Seeking Alpha

Christopher Mah...'s  Instablog

Christopher Mahoney
Send Message
I spent eight years at Bank of America in New York (1978-86) covering Wall Street, then moved to Moody's Investors Service where I worked for 22 years, covering banks, sovereigns and corporates. I chaired the Credit Policy Committee for four years. I retired in 2007 as vice chairman. PLEASE... More
My blog:
Capitalism and Freeedom
  • Bitcoin: The Future Of An Illusion 1 comment
    Nov 29, 2013 7:14 PM

    "John Law's pioneering note-issuing bank thrived until the French government was forced to admit that the number of paper notes being issued by the Banque Royale were not equal to the amount of metal coinage it held. The bubble burst at the end of 1720, when opponents of the financier attempted to convert their notes into specie en masse, forcing the bank to stop payment on its paper notes."---Wiki

    Now that the price of a Bitcoin has been bid above $1000, I cant ignore it any longer. It begs for comment from financial bloggers*. Just this month, Bitcoin has gone from $200 to $1200, reportedly due to Chinese demand. Bitcoin has achieved price parity with gold and Google.**

    Bitcoin's literature has grown apace with its price. There is no end to how much you can read on the subject. I will not be devoting my life to reading the Bitcoin oeuvre. But I've read enough to have an opinion, which hasn't changed since I first heard of the phenomenon.

    Bitcoin promotes itself as a superior currency to the fiat dollar. Its adherents believe it to be a "disruptive technology" that will ultimately supplant obsolete and discredited fiat currencies. It has been called "the internet of money"***. Bitcoin is the platonic ideal of a currency, free of the encumbrances of antique financial folkways. It comes with its own anti-statist ideology. It is, to use the latest cool word, "transgressive." It appeals to rebels, those who think outside the box. The FT says that believers see Bitcoin as "purposefully designed to disrupt and destabilise the current economic status quo." Like gold, Bitcoin has religious overtones.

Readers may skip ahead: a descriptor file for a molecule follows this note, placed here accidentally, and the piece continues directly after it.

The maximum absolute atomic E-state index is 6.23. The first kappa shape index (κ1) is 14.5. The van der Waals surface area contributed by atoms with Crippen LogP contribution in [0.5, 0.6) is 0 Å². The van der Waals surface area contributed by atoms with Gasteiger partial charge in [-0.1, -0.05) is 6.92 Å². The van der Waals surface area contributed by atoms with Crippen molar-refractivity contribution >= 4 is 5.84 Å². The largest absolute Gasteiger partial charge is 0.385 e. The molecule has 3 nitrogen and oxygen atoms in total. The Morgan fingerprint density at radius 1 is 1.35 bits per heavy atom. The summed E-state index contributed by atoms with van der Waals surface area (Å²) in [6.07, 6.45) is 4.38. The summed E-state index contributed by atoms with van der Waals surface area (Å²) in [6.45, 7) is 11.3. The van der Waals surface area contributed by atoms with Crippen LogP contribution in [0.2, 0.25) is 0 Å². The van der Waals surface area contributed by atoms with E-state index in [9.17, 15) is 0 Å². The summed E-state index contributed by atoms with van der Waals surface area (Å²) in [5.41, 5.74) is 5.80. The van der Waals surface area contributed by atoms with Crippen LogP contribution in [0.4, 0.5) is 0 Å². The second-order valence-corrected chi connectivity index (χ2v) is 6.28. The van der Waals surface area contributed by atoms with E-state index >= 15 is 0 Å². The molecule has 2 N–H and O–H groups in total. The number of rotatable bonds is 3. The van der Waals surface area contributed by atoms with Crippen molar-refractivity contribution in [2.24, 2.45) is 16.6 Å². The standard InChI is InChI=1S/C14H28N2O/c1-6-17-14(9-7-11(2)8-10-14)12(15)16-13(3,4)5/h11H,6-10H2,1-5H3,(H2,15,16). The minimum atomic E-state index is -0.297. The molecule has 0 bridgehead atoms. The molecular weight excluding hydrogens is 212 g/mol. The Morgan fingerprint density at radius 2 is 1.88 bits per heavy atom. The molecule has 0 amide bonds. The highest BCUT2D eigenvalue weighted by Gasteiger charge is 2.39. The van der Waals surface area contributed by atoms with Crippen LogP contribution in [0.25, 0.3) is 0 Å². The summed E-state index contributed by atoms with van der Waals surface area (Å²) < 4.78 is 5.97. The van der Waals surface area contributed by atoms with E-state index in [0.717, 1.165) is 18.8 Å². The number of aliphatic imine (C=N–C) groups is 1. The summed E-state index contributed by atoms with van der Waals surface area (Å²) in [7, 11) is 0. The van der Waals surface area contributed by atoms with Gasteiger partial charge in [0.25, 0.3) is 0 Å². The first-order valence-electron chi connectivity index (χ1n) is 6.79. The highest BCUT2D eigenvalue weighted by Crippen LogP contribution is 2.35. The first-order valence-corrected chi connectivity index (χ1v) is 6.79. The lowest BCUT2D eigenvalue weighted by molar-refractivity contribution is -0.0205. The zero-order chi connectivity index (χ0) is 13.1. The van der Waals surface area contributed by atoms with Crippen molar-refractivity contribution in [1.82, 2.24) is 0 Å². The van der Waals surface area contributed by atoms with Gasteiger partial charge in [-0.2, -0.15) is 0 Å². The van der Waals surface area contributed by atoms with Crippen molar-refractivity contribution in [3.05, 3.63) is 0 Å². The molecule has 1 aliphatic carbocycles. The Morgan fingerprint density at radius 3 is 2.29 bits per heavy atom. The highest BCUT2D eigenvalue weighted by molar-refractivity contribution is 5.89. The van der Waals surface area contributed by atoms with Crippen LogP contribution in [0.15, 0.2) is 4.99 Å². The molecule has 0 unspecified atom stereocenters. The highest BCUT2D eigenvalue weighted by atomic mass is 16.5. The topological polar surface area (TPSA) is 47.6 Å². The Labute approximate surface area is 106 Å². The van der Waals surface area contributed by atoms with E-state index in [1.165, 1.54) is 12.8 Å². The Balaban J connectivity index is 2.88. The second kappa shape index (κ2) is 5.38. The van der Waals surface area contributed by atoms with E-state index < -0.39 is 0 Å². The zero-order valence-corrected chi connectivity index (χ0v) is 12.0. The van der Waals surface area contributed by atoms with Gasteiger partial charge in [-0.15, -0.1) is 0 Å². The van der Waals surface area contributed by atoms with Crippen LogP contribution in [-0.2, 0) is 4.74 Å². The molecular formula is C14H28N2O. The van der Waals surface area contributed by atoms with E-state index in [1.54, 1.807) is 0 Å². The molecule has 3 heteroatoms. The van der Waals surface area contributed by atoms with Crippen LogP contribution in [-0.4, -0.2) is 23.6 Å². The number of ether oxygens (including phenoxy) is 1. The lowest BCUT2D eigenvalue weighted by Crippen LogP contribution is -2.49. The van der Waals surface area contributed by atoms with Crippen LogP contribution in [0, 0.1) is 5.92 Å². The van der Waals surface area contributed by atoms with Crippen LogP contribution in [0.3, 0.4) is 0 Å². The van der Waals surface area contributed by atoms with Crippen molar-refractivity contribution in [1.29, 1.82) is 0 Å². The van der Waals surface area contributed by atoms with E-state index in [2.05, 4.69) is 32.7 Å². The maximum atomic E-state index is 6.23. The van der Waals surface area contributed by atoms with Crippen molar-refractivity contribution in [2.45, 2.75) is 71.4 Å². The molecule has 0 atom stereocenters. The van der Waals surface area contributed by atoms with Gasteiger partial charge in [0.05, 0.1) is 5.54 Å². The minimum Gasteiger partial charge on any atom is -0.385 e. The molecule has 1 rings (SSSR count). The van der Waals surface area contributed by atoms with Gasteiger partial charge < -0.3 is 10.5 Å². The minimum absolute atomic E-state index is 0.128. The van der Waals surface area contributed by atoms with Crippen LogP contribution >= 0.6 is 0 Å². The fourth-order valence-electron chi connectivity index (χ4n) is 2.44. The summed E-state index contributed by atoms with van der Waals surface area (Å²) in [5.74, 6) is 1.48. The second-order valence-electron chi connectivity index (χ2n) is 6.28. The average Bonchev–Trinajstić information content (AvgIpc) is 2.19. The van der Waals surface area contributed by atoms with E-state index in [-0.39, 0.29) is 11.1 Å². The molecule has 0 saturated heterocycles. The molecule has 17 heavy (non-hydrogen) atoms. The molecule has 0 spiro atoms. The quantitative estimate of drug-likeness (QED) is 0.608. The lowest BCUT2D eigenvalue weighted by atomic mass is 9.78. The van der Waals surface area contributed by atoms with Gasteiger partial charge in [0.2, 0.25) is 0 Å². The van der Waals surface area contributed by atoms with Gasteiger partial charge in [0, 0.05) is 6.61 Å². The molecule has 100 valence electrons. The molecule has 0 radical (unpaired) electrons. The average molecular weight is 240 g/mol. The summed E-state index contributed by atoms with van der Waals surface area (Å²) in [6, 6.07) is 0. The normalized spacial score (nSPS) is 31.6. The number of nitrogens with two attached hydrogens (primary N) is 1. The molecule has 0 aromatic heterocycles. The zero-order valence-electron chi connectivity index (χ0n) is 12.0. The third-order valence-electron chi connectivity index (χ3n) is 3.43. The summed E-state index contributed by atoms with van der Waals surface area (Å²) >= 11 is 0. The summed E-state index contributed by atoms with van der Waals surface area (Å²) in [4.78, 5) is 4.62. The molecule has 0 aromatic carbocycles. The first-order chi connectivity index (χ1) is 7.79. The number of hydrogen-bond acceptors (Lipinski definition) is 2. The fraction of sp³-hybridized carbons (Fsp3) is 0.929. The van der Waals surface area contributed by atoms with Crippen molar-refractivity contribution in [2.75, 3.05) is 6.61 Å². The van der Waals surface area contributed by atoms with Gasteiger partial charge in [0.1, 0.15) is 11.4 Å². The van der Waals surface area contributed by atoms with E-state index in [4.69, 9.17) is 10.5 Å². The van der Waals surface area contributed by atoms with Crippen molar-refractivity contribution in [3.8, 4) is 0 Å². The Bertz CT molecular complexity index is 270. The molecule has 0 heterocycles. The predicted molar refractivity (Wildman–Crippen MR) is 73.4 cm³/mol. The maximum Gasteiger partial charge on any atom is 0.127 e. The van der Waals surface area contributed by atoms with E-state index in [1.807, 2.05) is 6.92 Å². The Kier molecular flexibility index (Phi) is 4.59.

Should you doubt me about the religious element, read the invective from the metallic and Bitcoin communities when someone dares to cast doubt on their belief system. The response is hostile and ad-hominem. There is no room for rational discussion.

    I have seen enough of similar investment vehicles in my lifetime to be able to say with confidence that Bitcoin is another speculative bubble. There is a old story about canned sardines in China, which were being traded up to ever-higher prices. A skeptic opened one of the cans and found nothing but maggots. When confronted, the dealer explained "these sardines are for trading, not for eating".

    Dutch tulips, French bank notes "backed" by gold, Mississippi Company stock, South Sea Company stock, canned sardines, Ponzi, RCA, conglomerates, pyramid schemes, internet stocks, Beanie Babies, mortgage securities, precious metals--you name it, the instruments of speculation will always be handy for the greedy and the ignorant.

    Bitcoin believers say that that because Bitcoin has gone up in price, that proves it's not a bubble. Of course, it would not be a bubble unless it went up in price. The fact that a speculative instrument has risen in price is not indicative as to whether it is a bubble or not.

    How can we distinguish between, say, a Google stock and a Ponzi scheme? After all, GOOG is an internet investment that has also gone up to $1000. The answer is fundamental analysis. GOOG may have speculative elements, but it is also a highly profitable and rapidly growing monopoly, which distinguishes it from many other internet stocks. GOOG may decline in value, but it isn't likely to go to zero, like Beanie Babies or Global Crossing or Enron. (Gold is also unlikely to go to zero.)